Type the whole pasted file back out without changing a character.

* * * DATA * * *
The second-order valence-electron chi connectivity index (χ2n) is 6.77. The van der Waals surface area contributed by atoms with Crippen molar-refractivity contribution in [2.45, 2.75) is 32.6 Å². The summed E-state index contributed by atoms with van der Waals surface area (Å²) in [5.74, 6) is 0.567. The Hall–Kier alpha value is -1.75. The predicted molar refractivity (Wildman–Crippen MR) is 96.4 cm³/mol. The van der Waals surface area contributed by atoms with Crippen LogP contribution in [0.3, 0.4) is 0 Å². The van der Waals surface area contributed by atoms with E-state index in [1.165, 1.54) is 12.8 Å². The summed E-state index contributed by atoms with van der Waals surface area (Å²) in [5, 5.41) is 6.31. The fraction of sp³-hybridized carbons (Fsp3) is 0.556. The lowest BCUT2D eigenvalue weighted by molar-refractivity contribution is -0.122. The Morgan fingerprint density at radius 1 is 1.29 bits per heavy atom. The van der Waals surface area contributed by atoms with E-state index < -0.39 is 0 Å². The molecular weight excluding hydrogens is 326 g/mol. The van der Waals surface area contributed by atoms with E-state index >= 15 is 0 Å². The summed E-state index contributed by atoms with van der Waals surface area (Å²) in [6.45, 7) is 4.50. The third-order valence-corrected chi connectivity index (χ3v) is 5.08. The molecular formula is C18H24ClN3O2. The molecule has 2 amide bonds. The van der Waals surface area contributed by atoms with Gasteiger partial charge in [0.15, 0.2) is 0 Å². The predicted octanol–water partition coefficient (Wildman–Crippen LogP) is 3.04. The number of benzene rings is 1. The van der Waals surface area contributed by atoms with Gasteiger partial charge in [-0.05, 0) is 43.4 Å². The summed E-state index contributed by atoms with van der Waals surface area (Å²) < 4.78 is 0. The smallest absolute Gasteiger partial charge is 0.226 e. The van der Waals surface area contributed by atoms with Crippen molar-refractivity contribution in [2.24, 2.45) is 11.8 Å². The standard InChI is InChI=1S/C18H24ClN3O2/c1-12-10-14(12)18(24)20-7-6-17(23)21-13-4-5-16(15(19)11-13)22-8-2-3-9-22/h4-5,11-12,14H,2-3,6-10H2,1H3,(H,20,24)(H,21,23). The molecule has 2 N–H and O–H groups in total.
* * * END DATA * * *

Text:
The second-order valence-electron chi connectivity index (χ2n) is 6.77. The van der Waals surface area contributed by atoms with Crippen molar-refractivity contribution in [2.45, 2.75) is 32.6 Å². The summed E-state index contributed by atoms with van der Waals surface area (Å²) in [5.74, 6) is 0.567. The Hall–Kier alpha value is -1.75. The predicted molar refractivity (Wildman–Crippen MR) is 96.4 cm³/mol. The van der Waals surface area contributed by atoms with Crippen LogP contribution in [0.3, 0.4) is 0 Å². The van der Waals surface area contributed by atoms with E-state index in [1.165, 1.54) is 12.8 Å². The summed E-state index contributed by atoms with van der Waals surface area (Å²) in [5, 5.41) is 6.31. The fraction of sp³-hybridized carbons (Fsp3) is 0.556. The lowest BCUT2D eigenvalue weighted by molar-refractivity contribution is -0.122. The Morgan fingerprint density at radius 1 is 1.29 bits per heavy atom. The van der Waals surface area contributed by atoms with E-state index < -0.39 is 0 Å². The molecular weight excluding hydrogens is 326 g/mol. The van der Waals surface area contributed by atoms with E-state index >= 15 is 0 Å². The summed E-state index contributed by atoms with van der Waals surface area (Å²) in [6.45, 7) is 4.50. The third-order valence-corrected chi connectivity index (χ3v) is 5.08. The molecular formula is C18H24ClN3O2. The molecule has 2 amide bonds. The van der Waals surface area contributed by atoms with Gasteiger partial charge in [0.15, 0.2) is 0 Å². The predicted octanol–water partition coefficient (Wildman–Crippen LogP) is 3.04. The number of benzene rings is 1. The van der Waals surface area contributed by atoms with Gasteiger partial charge in [-0.05, 0) is 43.4 Å². The summed E-state index contributed by atoms with van der Waals surface area (Å²) < 4.78 is 0. The smallest absolute Gasteiger partial charge is 0.226 e. The van der Waals surface area contributed by atoms with Crippen molar-refractivity contribution in [2.24, 2.45) is 11.8 Å². The standard InChI is InChI=1S/C18H24ClN3O2/c1-12-10-14(12)18(24)20-7-6-17(23)21-13-4-5-16(15(19)11-13)22-8-2-3-9-22/h4-5,11-12,14H,2-3,6-10H2,1H3,(H,20,24)(H,21,23). The molecule has 2 N–H and O–H groups in total.